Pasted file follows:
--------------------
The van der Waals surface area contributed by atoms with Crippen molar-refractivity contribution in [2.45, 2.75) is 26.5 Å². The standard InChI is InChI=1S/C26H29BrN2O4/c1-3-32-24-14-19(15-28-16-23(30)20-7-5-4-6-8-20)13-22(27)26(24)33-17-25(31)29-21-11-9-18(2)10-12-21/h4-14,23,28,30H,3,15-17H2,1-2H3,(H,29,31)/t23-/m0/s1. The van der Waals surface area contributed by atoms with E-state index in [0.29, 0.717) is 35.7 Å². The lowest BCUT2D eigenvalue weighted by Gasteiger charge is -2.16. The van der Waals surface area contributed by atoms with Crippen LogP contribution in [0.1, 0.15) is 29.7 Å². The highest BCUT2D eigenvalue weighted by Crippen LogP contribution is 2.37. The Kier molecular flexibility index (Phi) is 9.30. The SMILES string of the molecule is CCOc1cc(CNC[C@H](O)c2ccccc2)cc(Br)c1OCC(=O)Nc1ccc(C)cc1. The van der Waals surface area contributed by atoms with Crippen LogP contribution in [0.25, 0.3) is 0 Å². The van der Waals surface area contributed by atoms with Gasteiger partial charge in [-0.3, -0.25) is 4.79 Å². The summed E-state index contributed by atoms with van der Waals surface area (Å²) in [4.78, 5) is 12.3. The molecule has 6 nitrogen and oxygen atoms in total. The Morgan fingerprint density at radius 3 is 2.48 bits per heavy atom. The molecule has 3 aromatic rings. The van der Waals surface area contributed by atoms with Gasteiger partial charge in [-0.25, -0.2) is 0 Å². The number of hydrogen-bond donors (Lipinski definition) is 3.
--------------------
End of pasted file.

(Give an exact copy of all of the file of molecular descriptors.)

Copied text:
The van der Waals surface area contributed by atoms with Crippen molar-refractivity contribution in [2.45, 2.75) is 26.5 Å². The standard InChI is InChI=1S/C26H29BrN2O4/c1-3-32-24-14-19(15-28-16-23(30)20-7-5-4-6-8-20)13-22(27)26(24)33-17-25(31)29-21-11-9-18(2)10-12-21/h4-14,23,28,30H,3,15-17H2,1-2H3,(H,29,31)/t23-/m0/s1. The van der Waals surface area contributed by atoms with E-state index in [0.29, 0.717) is 35.7 Å². The lowest BCUT2D eigenvalue weighted by Gasteiger charge is -2.16. The van der Waals surface area contributed by atoms with Crippen LogP contribution in [0.1, 0.15) is 29.7 Å². The highest BCUT2D eigenvalue weighted by Crippen LogP contribution is 2.37. The Kier molecular flexibility index (Phi) is 9.30. The SMILES string of the molecule is CCOc1cc(CNC[C@H](O)c2ccccc2)cc(Br)c1OCC(=O)Nc1ccc(C)cc1. The van der Waals surface area contributed by atoms with Crippen LogP contribution in [0.25, 0.3) is 0 Å². The van der Waals surface area contributed by atoms with Gasteiger partial charge in [-0.3, -0.25) is 4.79 Å². The summed E-state index contributed by atoms with van der Waals surface area (Å²) in [4.78, 5) is 12.3. The molecule has 6 nitrogen and oxygen atoms in total. The Morgan fingerprint density at radius 3 is 2.48 bits per heavy atom. The molecule has 3 aromatic rings. The van der Waals surface area contributed by atoms with Gasteiger partial charge in [-0.25, -0.2) is 0 Å². The number of hydrogen-bond donors (Lipinski definition) is 3.